New Guidelines Stress Earlier Health Screenings
Posted April 8, 2005 2:13 a.m. EDT
RALEIGH, N.C. — Young bodies seem to bounce back from every tumble and every illness, but new guidelines from the American Academy of Pediatrics suggest that beginning at age 3, it is not too early to look for signs of heart disease.
"Because some of the damage done by chronic hypertension actually starts in childhood," Duke pediatrician Jennifer Cheng said.
Cheng will not have Chloe Pearce's blood pressure checked. She is only 18 months old and feeling fine.
"Today, she's great. Our 16-year-old, our oldest son, he came in with a sore throat and he has strep," mother Amy Pearce said.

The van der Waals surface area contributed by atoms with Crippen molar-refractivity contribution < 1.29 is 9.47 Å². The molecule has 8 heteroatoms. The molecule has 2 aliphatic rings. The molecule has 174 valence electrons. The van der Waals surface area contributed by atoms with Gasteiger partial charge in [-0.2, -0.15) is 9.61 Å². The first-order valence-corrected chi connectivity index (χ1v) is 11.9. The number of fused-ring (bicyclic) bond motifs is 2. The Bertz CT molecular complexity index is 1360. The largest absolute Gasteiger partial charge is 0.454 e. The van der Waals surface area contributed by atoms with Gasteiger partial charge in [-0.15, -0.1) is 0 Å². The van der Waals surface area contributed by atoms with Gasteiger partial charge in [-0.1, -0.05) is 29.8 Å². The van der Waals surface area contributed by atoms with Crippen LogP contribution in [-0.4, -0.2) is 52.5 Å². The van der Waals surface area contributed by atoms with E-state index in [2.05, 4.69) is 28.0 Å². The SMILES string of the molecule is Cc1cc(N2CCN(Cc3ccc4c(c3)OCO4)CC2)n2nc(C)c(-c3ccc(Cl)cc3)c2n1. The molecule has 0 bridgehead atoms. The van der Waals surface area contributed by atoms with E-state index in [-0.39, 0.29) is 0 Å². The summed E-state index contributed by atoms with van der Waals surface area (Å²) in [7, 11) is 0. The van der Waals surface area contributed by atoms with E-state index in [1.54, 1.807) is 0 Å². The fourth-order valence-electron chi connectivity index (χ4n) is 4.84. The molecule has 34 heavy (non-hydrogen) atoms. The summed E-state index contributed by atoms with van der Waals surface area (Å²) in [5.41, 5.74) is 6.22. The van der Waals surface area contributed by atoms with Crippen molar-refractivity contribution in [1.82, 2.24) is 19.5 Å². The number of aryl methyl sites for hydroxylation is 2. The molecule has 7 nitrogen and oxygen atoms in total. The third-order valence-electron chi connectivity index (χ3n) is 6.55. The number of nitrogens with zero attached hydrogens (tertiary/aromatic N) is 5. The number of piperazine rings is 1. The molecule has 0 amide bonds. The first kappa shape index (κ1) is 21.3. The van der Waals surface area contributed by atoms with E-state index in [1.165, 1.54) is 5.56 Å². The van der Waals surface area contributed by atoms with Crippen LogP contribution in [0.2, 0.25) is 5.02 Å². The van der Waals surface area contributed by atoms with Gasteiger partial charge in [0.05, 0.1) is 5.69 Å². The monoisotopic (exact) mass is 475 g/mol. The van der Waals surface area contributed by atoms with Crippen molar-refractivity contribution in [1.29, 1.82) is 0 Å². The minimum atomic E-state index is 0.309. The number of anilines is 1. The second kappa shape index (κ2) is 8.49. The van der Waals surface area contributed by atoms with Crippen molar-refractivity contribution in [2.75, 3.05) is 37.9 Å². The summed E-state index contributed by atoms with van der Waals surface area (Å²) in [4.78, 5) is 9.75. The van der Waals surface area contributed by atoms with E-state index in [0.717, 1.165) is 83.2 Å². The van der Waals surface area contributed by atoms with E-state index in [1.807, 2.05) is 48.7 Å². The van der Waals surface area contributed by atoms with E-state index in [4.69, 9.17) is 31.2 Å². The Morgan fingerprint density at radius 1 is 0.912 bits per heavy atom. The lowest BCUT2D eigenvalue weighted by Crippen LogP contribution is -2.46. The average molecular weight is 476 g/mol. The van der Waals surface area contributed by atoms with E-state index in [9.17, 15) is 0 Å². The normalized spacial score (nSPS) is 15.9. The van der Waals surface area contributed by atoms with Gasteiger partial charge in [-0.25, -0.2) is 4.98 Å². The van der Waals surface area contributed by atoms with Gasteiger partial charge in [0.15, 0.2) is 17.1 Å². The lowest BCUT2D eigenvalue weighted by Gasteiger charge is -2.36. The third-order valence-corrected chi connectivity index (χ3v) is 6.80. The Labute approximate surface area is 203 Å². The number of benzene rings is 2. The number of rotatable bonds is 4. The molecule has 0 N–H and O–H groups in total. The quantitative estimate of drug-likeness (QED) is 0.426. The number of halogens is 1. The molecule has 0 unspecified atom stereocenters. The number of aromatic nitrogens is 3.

The new guidelines are a result of the obesity and overweight epidemic in children, which plagues one in three children in the United States. Poor diet and lack of exercise can have immediate consequences.
"Unfortunately, we often see fatty streaks, which are actually a precursor of atheresclerotic heart disease in adults," Cheng said. "If you identify them early and treat them appropriately, you can avoid a lot of the long-term complications."
Sometimes, hypertension in children is a sign of underlying problems like cancer, kidney disease or metabolic problems.
Typically, treating elevated blood pressure in children requires no medication, but a change in lifestyle such as a change in diet. Plus, there is less time spent indoors watching TV and more time outdoors running, jumping and climbing.
The new guidelines recommend blood pressure monitoring be done every year for most children and more often for children with underlying conditions.